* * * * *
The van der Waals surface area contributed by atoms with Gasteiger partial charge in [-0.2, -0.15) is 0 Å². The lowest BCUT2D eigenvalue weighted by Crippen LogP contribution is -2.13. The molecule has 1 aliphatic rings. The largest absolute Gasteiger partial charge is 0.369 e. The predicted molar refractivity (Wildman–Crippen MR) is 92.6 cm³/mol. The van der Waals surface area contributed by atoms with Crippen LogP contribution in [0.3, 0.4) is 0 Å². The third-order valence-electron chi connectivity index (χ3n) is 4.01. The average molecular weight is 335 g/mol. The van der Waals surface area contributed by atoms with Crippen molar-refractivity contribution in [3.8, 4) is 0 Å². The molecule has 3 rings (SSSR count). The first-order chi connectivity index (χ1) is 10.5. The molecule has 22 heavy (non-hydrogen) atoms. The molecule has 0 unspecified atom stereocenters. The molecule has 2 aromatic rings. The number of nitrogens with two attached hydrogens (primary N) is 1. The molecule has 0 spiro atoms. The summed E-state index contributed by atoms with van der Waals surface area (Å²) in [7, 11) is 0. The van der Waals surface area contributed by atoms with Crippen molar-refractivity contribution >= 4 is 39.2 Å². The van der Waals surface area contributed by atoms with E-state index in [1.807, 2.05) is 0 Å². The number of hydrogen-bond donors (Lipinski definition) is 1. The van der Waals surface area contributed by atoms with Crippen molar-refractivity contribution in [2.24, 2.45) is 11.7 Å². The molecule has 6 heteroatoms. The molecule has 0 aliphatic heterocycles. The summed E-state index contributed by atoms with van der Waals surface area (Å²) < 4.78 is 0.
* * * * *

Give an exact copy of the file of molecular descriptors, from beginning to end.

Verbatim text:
The van der Waals surface area contributed by atoms with Gasteiger partial charge in [-0.2, -0.15) is 0 Å². The lowest BCUT2D eigenvalue weighted by Crippen LogP contribution is -2.13. The molecule has 1 aliphatic rings. The largest absolute Gasteiger partial charge is 0.369 e. The predicted molar refractivity (Wildman–Crippen MR) is 92.6 cm³/mol. The van der Waals surface area contributed by atoms with Crippen LogP contribution in [0.3, 0.4) is 0 Å². The third-order valence-electron chi connectivity index (χ3n) is 4.01. The average molecular weight is 335 g/mol. The van der Waals surface area contributed by atoms with Crippen molar-refractivity contribution in [3.8, 4) is 0 Å². The molecule has 3 rings (SSSR count). The first-order chi connectivity index (χ1) is 10.5. The molecule has 22 heavy (non-hydrogen) atoms. The molecule has 0 unspecified atom stereocenters. The molecule has 2 aromatic rings. The number of nitrogens with two attached hydrogens (primary N) is 1. The molecule has 0 spiro atoms. The summed E-state index contributed by atoms with van der Waals surface area (Å²) in [7, 11) is 0. The van der Waals surface area contributed by atoms with Crippen molar-refractivity contribution >= 4 is 39.2 Å². The van der Waals surface area contributed by atoms with E-state index in [1.807, 2.05) is 0 Å². The number of hydrogen-bond donors (Lipinski definition) is 1. The van der Waals surface area contributed by atoms with Crippen molar-refractivity contribution in [2.24, 2.45) is 11.7 Å². The molecule has 6 heteroatoms. The molecule has 0 aliphatic heterocycles. The summed E-state index contributed by atoms with van der Waals surface area (Å²) < 4.78 is 0.